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Published on Feb 8, 2016
Dr. David talks about who might benefit from PrEP.
The second installment of #AskTheHIVDoc, the popular Greater Than AIDS Youtube series in which top HIV doctors answer your questions. This series is "All about PrEP" - the daily pill to prevent HIV. In addition to condoms, the pill has been found to be very effective in protecting against HIV. For more information, visit http://www.greaterthan.org/speak-out/. To find a PrEP provider near you, visit http://greaterthan.org/getPrEP.
Volk, Jonnathan; Marcus, Julia, et al. No New HIV Infections With Increasing Use of HIV Preexposure Prophylaxis in a Clinical Practice Setting, Clinical Infectious Disease, Sept. 2015. Read the press release: http://bit.ly/KPPrEPStudy.
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Always consult your health care provider before making any healthcare decisions or for guidance about a specific medical condition.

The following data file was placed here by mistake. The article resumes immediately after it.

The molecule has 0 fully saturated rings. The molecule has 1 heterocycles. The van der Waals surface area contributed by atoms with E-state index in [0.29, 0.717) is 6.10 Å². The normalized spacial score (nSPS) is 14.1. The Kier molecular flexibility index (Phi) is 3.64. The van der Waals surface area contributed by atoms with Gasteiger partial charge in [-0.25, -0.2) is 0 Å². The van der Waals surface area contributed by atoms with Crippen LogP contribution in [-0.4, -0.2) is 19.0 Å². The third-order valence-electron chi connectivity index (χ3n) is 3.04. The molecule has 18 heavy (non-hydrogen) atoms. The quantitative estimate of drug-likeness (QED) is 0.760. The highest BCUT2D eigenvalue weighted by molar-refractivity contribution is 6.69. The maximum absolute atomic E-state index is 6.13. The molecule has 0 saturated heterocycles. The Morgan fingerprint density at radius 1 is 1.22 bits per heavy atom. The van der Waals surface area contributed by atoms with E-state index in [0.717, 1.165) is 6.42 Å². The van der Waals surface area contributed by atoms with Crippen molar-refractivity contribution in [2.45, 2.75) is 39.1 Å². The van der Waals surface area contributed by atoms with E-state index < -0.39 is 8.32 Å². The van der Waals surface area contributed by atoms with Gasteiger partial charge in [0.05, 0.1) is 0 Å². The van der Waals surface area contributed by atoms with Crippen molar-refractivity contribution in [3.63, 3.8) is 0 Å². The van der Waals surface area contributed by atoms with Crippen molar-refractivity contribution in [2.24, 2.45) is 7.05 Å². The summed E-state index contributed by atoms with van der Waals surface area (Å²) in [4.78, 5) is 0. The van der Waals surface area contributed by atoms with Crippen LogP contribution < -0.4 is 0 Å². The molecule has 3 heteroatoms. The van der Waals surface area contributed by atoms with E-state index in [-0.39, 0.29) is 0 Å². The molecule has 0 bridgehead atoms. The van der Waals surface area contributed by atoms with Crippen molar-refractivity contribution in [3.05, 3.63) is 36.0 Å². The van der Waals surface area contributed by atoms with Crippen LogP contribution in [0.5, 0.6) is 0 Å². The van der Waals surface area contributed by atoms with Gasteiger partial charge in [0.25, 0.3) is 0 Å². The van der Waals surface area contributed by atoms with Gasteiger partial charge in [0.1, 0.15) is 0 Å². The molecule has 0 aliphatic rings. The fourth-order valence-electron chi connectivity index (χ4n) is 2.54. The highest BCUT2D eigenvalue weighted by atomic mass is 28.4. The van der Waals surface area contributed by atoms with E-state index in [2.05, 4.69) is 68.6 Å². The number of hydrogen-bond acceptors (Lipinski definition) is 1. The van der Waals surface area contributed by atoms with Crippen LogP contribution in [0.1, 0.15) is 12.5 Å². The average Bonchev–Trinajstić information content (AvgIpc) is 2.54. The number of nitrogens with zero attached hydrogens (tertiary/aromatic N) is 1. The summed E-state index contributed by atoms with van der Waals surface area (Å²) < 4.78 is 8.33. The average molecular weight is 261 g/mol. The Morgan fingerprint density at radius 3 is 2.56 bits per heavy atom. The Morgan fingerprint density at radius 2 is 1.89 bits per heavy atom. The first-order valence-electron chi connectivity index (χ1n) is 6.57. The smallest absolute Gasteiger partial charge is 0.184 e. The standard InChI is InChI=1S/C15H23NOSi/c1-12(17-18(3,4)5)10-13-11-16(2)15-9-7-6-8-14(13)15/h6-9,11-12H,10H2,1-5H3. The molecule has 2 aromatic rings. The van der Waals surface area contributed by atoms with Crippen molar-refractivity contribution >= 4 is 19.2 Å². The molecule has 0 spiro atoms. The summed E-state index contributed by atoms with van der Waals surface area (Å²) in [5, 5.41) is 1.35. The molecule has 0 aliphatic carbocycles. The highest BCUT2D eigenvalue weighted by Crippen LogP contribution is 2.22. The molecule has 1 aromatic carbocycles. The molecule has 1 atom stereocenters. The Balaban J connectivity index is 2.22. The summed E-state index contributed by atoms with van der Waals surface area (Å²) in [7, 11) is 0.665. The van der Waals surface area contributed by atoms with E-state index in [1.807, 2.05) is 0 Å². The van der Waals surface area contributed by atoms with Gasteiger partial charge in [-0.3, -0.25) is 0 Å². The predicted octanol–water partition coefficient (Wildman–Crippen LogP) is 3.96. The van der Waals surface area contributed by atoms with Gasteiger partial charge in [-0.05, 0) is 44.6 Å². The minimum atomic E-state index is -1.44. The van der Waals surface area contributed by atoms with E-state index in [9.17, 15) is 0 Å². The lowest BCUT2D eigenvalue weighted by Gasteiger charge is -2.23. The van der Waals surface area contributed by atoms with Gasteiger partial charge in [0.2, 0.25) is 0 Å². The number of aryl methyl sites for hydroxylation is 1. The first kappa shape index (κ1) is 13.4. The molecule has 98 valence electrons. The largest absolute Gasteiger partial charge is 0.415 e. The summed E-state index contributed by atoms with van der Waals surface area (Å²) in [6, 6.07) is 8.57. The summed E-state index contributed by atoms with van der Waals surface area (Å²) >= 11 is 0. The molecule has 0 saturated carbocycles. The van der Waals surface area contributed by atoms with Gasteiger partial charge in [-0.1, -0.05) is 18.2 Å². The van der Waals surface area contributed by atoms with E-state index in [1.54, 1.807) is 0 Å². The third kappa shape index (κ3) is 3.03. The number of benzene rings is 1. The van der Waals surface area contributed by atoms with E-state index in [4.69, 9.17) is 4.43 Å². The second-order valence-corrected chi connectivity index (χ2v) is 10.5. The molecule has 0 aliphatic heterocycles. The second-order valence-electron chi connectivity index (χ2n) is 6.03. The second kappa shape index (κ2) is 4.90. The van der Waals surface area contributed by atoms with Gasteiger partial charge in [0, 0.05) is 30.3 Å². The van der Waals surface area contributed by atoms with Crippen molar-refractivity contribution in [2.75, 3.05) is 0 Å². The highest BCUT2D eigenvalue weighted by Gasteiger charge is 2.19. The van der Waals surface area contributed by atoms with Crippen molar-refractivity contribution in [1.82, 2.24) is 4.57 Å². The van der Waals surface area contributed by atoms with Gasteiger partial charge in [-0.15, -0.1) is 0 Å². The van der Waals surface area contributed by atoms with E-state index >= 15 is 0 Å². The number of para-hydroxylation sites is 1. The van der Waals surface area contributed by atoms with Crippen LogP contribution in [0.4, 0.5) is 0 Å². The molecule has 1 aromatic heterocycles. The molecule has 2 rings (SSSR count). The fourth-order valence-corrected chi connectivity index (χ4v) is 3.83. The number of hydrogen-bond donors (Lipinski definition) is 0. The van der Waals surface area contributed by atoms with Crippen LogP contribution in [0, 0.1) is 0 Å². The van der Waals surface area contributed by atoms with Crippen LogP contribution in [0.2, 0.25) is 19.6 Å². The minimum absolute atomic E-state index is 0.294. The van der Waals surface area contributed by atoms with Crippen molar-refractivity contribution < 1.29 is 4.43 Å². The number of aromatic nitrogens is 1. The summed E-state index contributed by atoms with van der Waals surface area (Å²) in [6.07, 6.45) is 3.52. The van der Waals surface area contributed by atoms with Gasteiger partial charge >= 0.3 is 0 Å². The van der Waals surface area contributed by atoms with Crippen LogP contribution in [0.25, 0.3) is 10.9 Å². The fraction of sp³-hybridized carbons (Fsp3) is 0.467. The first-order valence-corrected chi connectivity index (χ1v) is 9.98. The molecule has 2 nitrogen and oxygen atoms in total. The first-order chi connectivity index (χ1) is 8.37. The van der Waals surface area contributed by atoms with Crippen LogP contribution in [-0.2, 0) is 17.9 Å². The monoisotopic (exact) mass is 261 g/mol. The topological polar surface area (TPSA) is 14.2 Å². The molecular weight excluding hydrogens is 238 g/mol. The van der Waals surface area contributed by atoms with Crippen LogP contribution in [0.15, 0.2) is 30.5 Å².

TRANSCRIPT: Dr. David: So, I’ve been hearing about a pill that can prevent HIV. Does it really work, and how do I get it? Got questions about PrEP? #AskTheHIVDoc has all the answers. The pill that prevents HIV is kind of a newer addition to our HIV prevention methods, and it’s called pre-exposure prophylaxis, or PrEP. It’s a pill that contains two medications that are commonly used to treat HIV. You take the medication before you get HIV to protect yourself in case you do get exposed. It’s been found to be very effective, um, and in the studies that we’ve seen with gay men, when taken every day it can be effective in reducing risk of HIV by anywhere from 90% to close to 100%. But the important component is taking the pill everyday. If you only take it about 3 or 4 days out of the week, you’re not going to achieve the same level of protection. But PrEP was not intended to be something you have to take for the rest of your life. Sexuality is fluid. Sexual risk behavior is fluid. So, when you feel like you’re putting yourself at risk for HIV, or if you feel that some of your behaviors, if you’re not using condoms as much, PrEP may be useful in that scenario. But it’s not necessarily the case for everybody that once you start PrEP that you have to be on it for the rest of your life. So it’s a case by case scenario.